Wednesday, May 09, 2007

Shut Up, Memory

A friend of mine in Belfast said once "A beautiful day in Northern Ireland is more beautiful than a beautiful day anywhere else." That seemed at the time to me to be true, because I had a passion for Northern Ireland, imagining I might be able to help make things better, the hatred that characterized that at once poetic and brutal nation still roiling beneath the surface, and me being in my peacemaker mode. Besides the fear of saying anything too loud even when walking along the shore, lest it fall on adversarial ears and you finding yourself shot, the weather was so foul when it was finally a sunny day, it seemed like unrequited love returned at last. Also that pronunciamento came in that thick, almost undecipherable brogue, less mellifluous than that of the south, so when you could brain your way through the thicket, and understood what he was saying, it did seem, indeed, that a beautiful day in Ireland was more beautiful than a beautiful day anywhere else. So I had to agree.
But we did not take into account San Francisco. There is a glitter on the water that is absolutely Shakespearean, glister you would have to say, on a beautiful day, which is not as rare as a beautiful day in Belfast, but is rare enough. Last weekend I went to the Bay Area to visit my friend Ed, the retired cop and writer, who helps me, always, with plot, and often with life. Ed and his wife Diane and I went into the city Saturday night to hear Bob Dorough, my personal jazz man,--he played the Mars Club in Paris when I sang there, and accompanied me. North Beach, where mailto:Jazz@Pearl is is unchanged, City Lights Bookstore still chugging along next to a head shop, and all the same people on the streets as when I was young there, only they're still young, or young again, there being always a new crop who will want to hang with Kerouac, even dead. The old manager of City Lights, our mutual friend Joe, was always highly articulate and fun, so Marshall Naify, one of Forbes' 400 richest Americans in 1995, took a shine to him, I mean, really a shine, sent him to law school, so Joe is now handling Naify's estate which includes racehorses and oh, maybe a billion. Some there are who make friends with all the right people.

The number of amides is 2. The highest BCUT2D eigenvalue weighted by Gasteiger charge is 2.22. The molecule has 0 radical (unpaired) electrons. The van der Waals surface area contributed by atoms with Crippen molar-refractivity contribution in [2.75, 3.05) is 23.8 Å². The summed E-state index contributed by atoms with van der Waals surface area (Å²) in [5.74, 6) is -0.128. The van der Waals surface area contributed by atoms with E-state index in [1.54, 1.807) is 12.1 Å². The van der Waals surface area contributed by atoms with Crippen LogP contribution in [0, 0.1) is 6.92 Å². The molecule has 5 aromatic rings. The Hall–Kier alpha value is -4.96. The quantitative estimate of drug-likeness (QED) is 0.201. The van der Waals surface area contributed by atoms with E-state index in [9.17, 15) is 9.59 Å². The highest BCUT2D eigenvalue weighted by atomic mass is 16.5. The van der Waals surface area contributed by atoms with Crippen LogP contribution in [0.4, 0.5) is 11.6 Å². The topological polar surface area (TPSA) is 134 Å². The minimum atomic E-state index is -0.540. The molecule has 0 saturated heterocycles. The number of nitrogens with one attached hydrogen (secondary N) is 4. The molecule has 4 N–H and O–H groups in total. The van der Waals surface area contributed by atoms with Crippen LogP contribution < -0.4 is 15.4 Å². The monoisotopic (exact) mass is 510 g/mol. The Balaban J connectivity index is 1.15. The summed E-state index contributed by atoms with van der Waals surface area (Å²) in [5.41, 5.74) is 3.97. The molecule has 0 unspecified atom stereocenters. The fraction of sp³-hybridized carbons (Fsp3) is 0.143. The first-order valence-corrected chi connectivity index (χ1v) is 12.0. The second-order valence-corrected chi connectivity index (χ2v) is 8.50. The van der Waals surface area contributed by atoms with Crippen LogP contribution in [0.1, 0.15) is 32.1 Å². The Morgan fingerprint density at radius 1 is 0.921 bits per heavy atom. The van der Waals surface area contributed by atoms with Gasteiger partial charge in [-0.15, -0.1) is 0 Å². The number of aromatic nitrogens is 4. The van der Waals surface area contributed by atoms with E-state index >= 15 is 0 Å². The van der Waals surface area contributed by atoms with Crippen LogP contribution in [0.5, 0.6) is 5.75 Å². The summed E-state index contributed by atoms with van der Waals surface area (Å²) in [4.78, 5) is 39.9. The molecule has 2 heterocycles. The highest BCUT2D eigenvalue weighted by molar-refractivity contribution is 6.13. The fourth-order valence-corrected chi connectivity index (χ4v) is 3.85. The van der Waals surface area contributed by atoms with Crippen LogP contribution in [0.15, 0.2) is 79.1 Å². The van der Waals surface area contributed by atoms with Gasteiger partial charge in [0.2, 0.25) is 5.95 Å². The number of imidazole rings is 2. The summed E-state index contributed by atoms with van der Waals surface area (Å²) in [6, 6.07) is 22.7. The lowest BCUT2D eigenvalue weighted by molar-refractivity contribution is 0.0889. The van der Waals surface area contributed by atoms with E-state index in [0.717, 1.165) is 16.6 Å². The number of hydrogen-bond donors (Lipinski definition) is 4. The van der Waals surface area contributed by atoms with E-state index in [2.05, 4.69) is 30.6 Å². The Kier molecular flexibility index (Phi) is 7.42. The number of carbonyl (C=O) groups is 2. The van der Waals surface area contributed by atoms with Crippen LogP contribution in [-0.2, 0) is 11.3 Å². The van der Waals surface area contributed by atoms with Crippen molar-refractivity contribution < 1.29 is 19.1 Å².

Zapping around the glistering bay on Sunday, my whole life, or at least a number of times in it, passed before my eyes without my even having to fall overboard and drown. I went on that same ferry as a graduate student at Stanford, when Stanley and Kristiana Kubrick came up to visit me, and knowing Stanley's favorite thing was the evil underbelly of man, we whipped around Alcatraz, and in that somber moment he told me: "I'm in big trouble. I just bought Lolita, and Dwight MacDonald(the #1 film critic of that day) is going to give me a great review because Nabokov is a literary genius. But he can't write one line of dialogue." Pause, a black-eyed glower at the water. A sort of smile. "You're the best writer of dialogue in America. Would you come help me out?" (unspoken) Oh please, use me use me. (spoken) "Of course." Full story told elsewhere.
Further along the coast, San Quentin, where Kesey and I did our vigil the night before they executed Caryl Chessman, full story told elsewhere. But you remember these things when the ferry glides around that corner, and you wonder if the wind still whips so fierce and chill on that hill at night. Talking to the ferry-ticket-taking man on the dock at Larkspur Landing, you believe him when he says that is the choicest piece of real estate not on the market, what condos could be there, with that view, what a golf course! But they won't move the facility to the desert because the trial lawyers don't want to have to drive that far. So San Quentin it will stay.
There is a statue of Gandhi on the dock by the Ferry Terminal when you leave San Francisco, with the sentence "My life is my message," which is both inspiring and intimidating, since I don't know yet what my life is, and I better hurry up. By Larkspur Landing, just down the road apiece from the prison is a tall metal statue of Don Quixote, armor flashing in the sun, and a very impressive round metallic ass facing the water, which Ed and I puzzled over, the positioning that is. Why wouldn't they give him the view? So Gandhi at the beginning of my journey, Don Quixote at the other end. Somewhere in there is who/what I am, I think.
Am watching the Bill Moyers interviews with Joseph Campbell, so it dovetails with my struggle to forget myself even as I write about me. He is very sanguine about letting go, following your bliss, watching pieces of yourself fall off as you get older, like a car, without feeling bad about it. I would struggle and am struggling to get to that, but always in the back of my mind I hear "Do I have to?" Especially as i know from Jack, who taught with Campbell towards the end of his life, that Campbell wanted more than anything to be famous. After he died, which is letting go in the deepest sense, the interviews went on the air, and he became as famous as a spiritual teacher could be. But, by his own appraisal, the hereafter would be so ablaze with being in the presence of God, one would lose oneself completely. So the time to do something with whatever is YOUR gift is NOW.
Meanwhile, check out a tree. A sunset. A child. The warmest place in your heart. Or catch San Francisco on a dazzle day.